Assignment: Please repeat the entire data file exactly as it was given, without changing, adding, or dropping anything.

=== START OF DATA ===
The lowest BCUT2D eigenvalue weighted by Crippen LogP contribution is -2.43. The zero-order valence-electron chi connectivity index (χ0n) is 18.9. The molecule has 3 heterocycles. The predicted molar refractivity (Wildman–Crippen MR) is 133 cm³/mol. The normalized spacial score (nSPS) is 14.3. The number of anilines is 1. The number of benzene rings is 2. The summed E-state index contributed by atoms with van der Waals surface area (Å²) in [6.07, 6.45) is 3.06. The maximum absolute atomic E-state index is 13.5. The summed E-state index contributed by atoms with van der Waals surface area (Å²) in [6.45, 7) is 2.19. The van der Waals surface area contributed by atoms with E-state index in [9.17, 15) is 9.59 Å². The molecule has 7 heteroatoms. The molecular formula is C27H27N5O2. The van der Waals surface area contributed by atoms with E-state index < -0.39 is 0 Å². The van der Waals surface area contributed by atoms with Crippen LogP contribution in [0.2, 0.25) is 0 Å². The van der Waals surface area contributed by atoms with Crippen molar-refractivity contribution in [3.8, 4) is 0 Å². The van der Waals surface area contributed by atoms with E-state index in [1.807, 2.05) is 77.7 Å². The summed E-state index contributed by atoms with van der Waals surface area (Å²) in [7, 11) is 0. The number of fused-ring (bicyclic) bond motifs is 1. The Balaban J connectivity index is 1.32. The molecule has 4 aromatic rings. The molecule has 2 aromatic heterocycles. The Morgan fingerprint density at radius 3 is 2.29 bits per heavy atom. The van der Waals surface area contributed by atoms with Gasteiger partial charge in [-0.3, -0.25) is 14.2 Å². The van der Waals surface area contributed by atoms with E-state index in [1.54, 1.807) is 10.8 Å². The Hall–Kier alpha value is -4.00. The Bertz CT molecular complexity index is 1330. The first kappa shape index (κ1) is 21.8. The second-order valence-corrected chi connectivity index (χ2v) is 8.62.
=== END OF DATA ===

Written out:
The lowest BCUT2D eigenvalue weighted by Crippen LogP contribution is -2.43. The zero-order valence-electron chi connectivity index (χ0n) is 18.9. The molecule has 3 heterocycles. The predicted molar refractivity (Wildman–Crippen MR) is 133 cm³/mol. The normalized spacial score (nSPS) is 14.3. The number of anilines is 1. The number of benzene rings is 2. The summed E-state index contributed by atoms with van der Waals surface area (Å²) in [6.07, 6.45) is 3.06. The maximum absolute atomic E-state index is 13.5. The summed E-state index contributed by atoms with van der Waals surface area (Å²) in [6.45, 7) is 2.19. The van der Waals surface area contributed by atoms with E-state index in [9.17, 15) is 9.59 Å². The molecule has 7 heteroatoms. The molecular formula is C27H27N5O2. The van der Waals surface area contributed by atoms with E-state index < -0.39 is 0 Å². The van der Waals surface area contributed by atoms with Crippen LogP contribution in [0.2, 0.25) is 0 Å². The van der Waals surface area contributed by atoms with Crippen molar-refractivity contribution in [3.8, 4) is 0 Å². The van der Waals surface area contributed by atoms with E-state index in [1.807, 2.05) is 77.7 Å². The summed E-state index contributed by atoms with van der Waals surface area (Å²) in [7, 11) is 0. The number of fused-ring (bicyclic) bond motifs is 1. The Balaban J connectivity index is 1.32. The molecule has 4 aromatic rings. The molecule has 2 aromatic heterocycles. The Morgan fingerprint density at radius 3 is 2.29 bits per heavy atom. The van der Waals surface area contributed by atoms with Gasteiger partial charge in [-0.3, -0.25) is 14.2 Å². The van der Waals surface area contributed by atoms with E-state index in [1.54, 1.807) is 10.8 Å². The Hall–Kier alpha value is -4.00. The Bertz CT molecular complexity index is 1330. The first kappa shape index (κ1) is 21.8. The second-order valence-corrected chi connectivity index (χ2v) is 8.62.